Berger International Speaker Series Lunchtime Panel – Can the MENA Region Meet the Sustainable Development Goals? Several Open Questions
From Lindsey Mulholland
A lunchtime panel moderated by Dr. Radwa Elsaman, Adjunct Professor at Cornell Law School and International Development & Rule of Law Consultant, and featuring distinguished guests Dean and Professor Susan L. Karaminian of Hamad Bin Khalifa University College of Law, Legal Consultant Mahmoud Salah of the World Bank Group, and Management Consultant and Technical Advisor Amber Neumann of the Rule of Law Project.
Can the MENA Region Meet the Sustainable Development Goals? Several Open Questions
Though many states in the MENA region have substantial wealth and a bustling investment climate due to their oil and gas reserves, many others struggle to establish a future with financial prosperity for their people. In this panel, four scholars and practitioners will discuss sustainable development in MENA. Dr. Radwa Elsaman, Adjunct Professor at Cornell Law School and International Development & Rule of Law Consultant, will start with an overview of the economic, legal, and political challenges in efforts to adopt sustainability in MENA. Dr. Elsaman will describe an underlying struggle that impedes the rule of law from being recognized. Follows Professor Susan L. Karamanian, the Dean of Hamad Bin Khalifa University College of Law, to examine the role of sports, particularly the FIFA World Cup 2022, in promoting SDGs in the region, with a specific focus on the legal legacy. Mahmoud Salah, a legal consultant with the World Bank Group, will summarize the World Bank's Women, Business and the Law Project's findings on the MENA region's regulatory impediments in entrepreneurship and labor force spheres. Finally, Amber Neumann, Rule of Law Project Management Consultant and Technical Advisor, will discuss regional court modernization initiatives, specifically efforts to leverage technology to promote transparency and efficiency. In doing so, Amber will discuss the associated risks and opportunities emergent technologies present to court systems, relevant ethical questions to be explored, and how technologies would be used to advance access to justice actively. The panel will be moderated by Dr. Elsaman, who will also conclude by making a few comments regarding the potential for future development in the region.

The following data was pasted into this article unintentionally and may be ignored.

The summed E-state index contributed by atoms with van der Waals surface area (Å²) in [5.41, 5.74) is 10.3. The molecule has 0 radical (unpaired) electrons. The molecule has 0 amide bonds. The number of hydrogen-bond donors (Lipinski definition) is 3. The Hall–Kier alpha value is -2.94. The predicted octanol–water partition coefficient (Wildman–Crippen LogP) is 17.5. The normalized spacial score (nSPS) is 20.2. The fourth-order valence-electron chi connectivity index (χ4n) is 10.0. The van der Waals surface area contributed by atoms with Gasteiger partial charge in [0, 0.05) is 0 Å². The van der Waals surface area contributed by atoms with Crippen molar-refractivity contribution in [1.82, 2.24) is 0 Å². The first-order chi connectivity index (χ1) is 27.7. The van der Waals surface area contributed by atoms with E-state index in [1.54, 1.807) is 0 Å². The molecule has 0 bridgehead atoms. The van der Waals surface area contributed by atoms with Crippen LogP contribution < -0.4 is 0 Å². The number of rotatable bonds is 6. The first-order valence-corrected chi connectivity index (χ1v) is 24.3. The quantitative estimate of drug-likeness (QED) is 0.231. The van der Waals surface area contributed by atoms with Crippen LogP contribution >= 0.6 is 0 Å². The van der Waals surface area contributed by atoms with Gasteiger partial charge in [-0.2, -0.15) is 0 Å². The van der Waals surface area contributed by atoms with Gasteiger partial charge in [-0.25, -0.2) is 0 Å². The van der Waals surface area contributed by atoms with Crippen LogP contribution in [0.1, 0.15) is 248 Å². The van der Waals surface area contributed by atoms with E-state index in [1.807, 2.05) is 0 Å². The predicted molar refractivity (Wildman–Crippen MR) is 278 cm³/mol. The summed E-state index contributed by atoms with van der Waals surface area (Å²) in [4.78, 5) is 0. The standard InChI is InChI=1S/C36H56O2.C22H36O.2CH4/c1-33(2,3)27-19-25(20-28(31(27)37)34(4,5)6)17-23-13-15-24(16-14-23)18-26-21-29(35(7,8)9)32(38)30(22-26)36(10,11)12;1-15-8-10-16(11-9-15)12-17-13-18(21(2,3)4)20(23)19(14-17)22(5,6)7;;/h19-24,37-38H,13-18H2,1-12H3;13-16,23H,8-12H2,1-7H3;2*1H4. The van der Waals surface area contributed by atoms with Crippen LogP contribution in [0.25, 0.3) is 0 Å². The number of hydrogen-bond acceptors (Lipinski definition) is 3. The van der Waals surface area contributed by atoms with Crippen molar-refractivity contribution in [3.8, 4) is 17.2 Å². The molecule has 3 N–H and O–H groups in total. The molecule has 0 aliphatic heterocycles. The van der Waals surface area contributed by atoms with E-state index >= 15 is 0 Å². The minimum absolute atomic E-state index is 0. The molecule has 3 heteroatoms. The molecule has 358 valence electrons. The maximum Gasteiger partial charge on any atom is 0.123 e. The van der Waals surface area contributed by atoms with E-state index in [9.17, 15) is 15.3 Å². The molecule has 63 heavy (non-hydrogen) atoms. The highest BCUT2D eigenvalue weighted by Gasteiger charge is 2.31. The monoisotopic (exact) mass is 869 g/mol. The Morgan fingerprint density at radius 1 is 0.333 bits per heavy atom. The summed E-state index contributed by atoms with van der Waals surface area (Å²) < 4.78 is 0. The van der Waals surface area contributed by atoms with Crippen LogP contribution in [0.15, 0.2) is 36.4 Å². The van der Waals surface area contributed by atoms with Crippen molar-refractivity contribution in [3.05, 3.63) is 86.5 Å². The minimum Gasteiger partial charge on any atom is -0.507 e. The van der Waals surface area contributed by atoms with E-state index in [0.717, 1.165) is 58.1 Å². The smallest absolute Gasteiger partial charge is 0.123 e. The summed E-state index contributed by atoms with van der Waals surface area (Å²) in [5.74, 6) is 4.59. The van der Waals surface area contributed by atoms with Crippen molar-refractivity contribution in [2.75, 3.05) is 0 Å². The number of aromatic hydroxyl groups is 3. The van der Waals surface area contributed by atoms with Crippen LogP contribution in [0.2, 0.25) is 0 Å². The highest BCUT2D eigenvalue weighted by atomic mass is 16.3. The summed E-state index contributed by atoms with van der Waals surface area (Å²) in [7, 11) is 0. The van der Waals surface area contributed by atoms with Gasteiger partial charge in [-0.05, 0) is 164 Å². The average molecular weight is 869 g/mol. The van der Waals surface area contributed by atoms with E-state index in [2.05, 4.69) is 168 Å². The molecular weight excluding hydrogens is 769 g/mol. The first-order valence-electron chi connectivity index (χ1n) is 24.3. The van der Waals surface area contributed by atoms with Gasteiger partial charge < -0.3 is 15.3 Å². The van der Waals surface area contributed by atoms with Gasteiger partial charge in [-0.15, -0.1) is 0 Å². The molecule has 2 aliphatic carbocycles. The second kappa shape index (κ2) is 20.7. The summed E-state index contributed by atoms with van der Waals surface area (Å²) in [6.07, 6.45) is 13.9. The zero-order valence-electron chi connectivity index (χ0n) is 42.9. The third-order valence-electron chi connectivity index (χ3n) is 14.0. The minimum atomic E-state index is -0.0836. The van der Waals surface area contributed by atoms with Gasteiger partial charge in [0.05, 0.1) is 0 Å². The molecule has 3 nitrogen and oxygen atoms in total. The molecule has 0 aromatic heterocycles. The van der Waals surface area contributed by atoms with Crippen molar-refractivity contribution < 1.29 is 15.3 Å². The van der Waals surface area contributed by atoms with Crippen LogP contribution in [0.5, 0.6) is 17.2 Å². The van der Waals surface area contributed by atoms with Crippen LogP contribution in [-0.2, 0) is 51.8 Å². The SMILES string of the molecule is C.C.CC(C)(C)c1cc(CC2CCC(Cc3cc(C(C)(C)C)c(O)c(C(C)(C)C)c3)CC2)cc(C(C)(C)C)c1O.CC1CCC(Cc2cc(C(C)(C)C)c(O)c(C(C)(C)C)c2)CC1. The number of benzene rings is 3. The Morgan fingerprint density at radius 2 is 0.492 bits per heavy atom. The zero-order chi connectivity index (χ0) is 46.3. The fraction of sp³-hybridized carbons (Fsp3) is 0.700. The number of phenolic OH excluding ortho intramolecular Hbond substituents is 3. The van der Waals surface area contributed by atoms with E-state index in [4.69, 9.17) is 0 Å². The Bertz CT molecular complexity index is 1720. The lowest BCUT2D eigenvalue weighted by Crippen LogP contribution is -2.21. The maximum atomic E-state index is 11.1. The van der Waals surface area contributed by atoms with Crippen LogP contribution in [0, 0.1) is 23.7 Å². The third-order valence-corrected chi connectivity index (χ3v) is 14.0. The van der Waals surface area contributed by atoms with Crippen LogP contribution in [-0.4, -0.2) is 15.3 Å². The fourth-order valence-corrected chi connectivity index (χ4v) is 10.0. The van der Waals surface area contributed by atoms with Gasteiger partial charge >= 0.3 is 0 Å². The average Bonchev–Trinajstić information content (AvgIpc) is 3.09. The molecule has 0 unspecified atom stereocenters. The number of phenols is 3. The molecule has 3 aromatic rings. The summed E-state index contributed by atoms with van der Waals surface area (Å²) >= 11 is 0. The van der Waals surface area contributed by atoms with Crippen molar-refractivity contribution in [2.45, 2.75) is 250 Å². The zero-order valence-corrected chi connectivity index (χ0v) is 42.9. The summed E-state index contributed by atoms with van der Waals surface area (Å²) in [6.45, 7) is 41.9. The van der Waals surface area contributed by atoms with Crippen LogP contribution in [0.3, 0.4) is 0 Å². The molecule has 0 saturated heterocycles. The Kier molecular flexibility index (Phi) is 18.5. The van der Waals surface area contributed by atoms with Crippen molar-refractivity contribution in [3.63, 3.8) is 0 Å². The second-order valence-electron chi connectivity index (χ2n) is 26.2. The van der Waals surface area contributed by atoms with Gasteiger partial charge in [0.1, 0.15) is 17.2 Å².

About our Distinguished Guests:
Dr. Radwa Elsaman, Adjunct Professor at Cornell Law School and International Development & Rule of Law Consultant
Dr. Radwa Elsaman is a law professor, legal expert, and institutional development professional. She is currently a visiting scholar at Cornell University School of Law and a law professor at Cairo University. She has taught law and conducted academic research at prominent universities throughout the world, including, for example, Boston University and Central European University. Her publications have appeared in worldwide-law journals, such as the University of California Los Angles Pacific Basin Law Journal, Richmond Journal of Global Law, New England Journal of International and Comparative Law, and George Mason Journal of International Brief. She contributes to the Cambridge Handbook on Comparative Law. She is well-known in the Middle East for assisting governments and private sector entities with legal and institutional reform. She has consulted with the World Bank, USAID, the European Investment Bank, the International Development Law Organization (IDLO), the German development agency (GIZ), and the European Union’s Euromed Justice Project. Her professional engagements also include working for the international law firms of Dentons and DLA Piper. Being intensively engaged in community work, particularly in the rule of law and international development fields, she received several awards, including the recognition of the American Association of University Women (AAUW) in Washington, DC. Recently, the Governing Council of the International Institute for the Unification of Private Law in Rome (UNIDROIT) appointed her as a Correspondent for Egypt, and LexisNexis nominated her as a judge for the LexisNexis Middle East Women in Law Awards’ Panel. Elsaman received her Masters and Ph.D. in law from the American University’s Washington College of Law in Washington, DC.